Published: Thu, May 17, 2018
Business | By Tara Barton

Housing starts fall flat in April

Housing starts fall flat in April

Single family starts (894,000 SAAR) were up 0.1% from March while the multifamily sector (393,000) declined 11.3%. On a regional level, the HMI scores in the West and Northeast held steady at 76 and 55, respectively, as the HMI scores in the South and Midwest each both dropped one point to respective levels of 72 and 65.

The seasonally adjusted rate of new building permits slipped to 1.352 million, down 1.8% from the upwardly revised February rate of 1.377 million but 7.7% higher than the April 2017 rate.

Figures released this morning showed USA home building tumbled in April and permits fell, suggesting the housing market continued to tread water amid shortages of land and skilled labour.

Building permits were also down 1.8 percent in April at 1.3 million units.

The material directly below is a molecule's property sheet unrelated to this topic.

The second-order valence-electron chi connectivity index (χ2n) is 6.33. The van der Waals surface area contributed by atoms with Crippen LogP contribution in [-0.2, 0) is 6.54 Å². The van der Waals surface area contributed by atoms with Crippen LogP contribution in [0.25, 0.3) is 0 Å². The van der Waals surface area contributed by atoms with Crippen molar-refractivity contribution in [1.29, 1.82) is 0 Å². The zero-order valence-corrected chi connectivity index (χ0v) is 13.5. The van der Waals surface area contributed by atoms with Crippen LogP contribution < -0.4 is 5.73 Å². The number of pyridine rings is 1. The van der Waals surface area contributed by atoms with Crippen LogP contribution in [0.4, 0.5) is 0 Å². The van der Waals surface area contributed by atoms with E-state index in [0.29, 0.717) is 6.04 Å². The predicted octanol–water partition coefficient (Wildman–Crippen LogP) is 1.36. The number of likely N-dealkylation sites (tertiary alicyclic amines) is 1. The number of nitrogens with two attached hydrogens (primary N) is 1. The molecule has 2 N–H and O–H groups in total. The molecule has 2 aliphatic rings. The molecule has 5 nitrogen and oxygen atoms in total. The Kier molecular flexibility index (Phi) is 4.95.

Economists polled by Reuters had forecast housing starts decreasing to a pace of 1.310 million units last month and permits declining to a 1.350 million-unit rate.

A hoped-for spring surge in homebuilding to relieve a worsening national housing shortage didn't materialize in April, U.S. Census Bureau data suggests.

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"Tight housing inventory, employment gains and demographic tailwinds should continue to boost demand for newly-built single-family homes", said NAHB Chief Economist Robert Dietz. The pace of homebuilding is still below its long-run average of about 1.5 million a year, which has led to a shortage of homes on the market.

However, experts believe that despite the uptick in April, starts for single-family homes are stagnating.

The Trump administration in April a year ago imposed anti-subsidy duties on imports of Canadian softwood lumber.

Multifamily starts for buildings with five or more units increased by 7.2% year over year in April and fell by 12.6% compared with March.

New-home construction declined in April as fewer starts of apartment projects outweighed a modest improvement in single-family structures, government figures showed Wednesday. Single-family permits ticked up 0.9 percent to 859,000 while multifamily permits fell 6.3 percent to 493,000 after a 20.4 percent jump in March. This number is more volatile than the single-family number and has moved mostly sideways since 2013.

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